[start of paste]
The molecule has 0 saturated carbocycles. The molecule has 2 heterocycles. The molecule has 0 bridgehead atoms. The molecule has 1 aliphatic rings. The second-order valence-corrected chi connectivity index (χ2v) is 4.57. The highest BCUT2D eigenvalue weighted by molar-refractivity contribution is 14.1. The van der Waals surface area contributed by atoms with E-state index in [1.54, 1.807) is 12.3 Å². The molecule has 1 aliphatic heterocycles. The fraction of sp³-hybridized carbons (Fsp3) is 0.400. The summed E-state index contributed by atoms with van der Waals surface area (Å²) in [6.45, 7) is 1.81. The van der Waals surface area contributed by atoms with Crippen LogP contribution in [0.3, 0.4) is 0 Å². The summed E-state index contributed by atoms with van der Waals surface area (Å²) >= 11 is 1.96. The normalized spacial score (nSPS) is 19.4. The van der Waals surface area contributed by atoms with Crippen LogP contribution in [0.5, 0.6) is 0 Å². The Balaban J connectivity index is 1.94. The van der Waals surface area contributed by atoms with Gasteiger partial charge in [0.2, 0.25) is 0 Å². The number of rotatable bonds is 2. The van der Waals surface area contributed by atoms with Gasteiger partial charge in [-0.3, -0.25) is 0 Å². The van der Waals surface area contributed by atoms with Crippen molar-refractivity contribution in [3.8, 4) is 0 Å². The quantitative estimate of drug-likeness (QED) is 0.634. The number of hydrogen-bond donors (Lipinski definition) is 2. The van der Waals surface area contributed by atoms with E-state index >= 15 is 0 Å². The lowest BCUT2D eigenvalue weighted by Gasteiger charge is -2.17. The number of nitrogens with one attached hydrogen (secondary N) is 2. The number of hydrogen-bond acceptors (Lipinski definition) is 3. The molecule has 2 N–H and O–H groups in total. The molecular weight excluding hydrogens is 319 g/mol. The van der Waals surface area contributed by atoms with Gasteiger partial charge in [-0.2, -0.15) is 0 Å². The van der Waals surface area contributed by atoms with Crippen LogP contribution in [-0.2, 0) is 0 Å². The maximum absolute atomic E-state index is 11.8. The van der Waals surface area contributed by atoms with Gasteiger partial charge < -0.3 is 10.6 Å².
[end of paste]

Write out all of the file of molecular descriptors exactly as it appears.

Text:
The molecule has 0 saturated carbocycles. The molecule has 2 heterocycles. The molecule has 0 bridgehead atoms. The molecule has 1 aliphatic rings. The second-order valence-corrected chi connectivity index (χ2v) is 4.57. The highest BCUT2D eigenvalue weighted by molar-refractivity contribution is 14.1. The van der Waals surface area contributed by atoms with E-state index in [1.54, 1.807) is 12.3 Å². The molecule has 1 aliphatic heterocycles. The fraction of sp³-hybridized carbons (Fsp3) is 0.400. The summed E-state index contributed by atoms with van der Waals surface area (Å²) in [6.45, 7) is 1.81. The van der Waals surface area contributed by atoms with Crippen LogP contribution in [0.3, 0.4) is 0 Å². The summed E-state index contributed by atoms with van der Waals surface area (Å²) >= 11 is 1.96. The normalized spacial score (nSPS) is 19.4. The van der Waals surface area contributed by atoms with Crippen LogP contribution in [0.5, 0.6) is 0 Å². The Balaban J connectivity index is 1.94. The van der Waals surface area contributed by atoms with Gasteiger partial charge in [0.2, 0.25) is 0 Å². The number of rotatable bonds is 2. The van der Waals surface area contributed by atoms with Gasteiger partial charge in [-0.3, -0.25) is 0 Å². The van der Waals surface area contributed by atoms with Crippen molar-refractivity contribution in [3.8, 4) is 0 Å². The quantitative estimate of drug-likeness (QED) is 0.634. The number of hydrogen-bond donors (Lipinski definition) is 2. The van der Waals surface area contributed by atoms with E-state index >= 15 is 0 Å². The lowest BCUT2D eigenvalue weighted by Gasteiger charge is -2.17. The number of nitrogens with one attached hydrogen (secondary N) is 2. The number of hydrogen-bond acceptors (Lipinski definition) is 3. The molecule has 2 N–H and O–H groups in total. The molecular weight excluding hydrogens is 319 g/mol. The van der Waals surface area contributed by atoms with Gasteiger partial charge in [-0.2, -0.15) is 0 Å². The van der Waals surface area contributed by atoms with Crippen LogP contribution in [-0.2, 0) is 0 Å². The maximum absolute atomic E-state index is 11.8. The van der Waals surface area contributed by atoms with Gasteiger partial charge < -0.3 is 10.6 Å².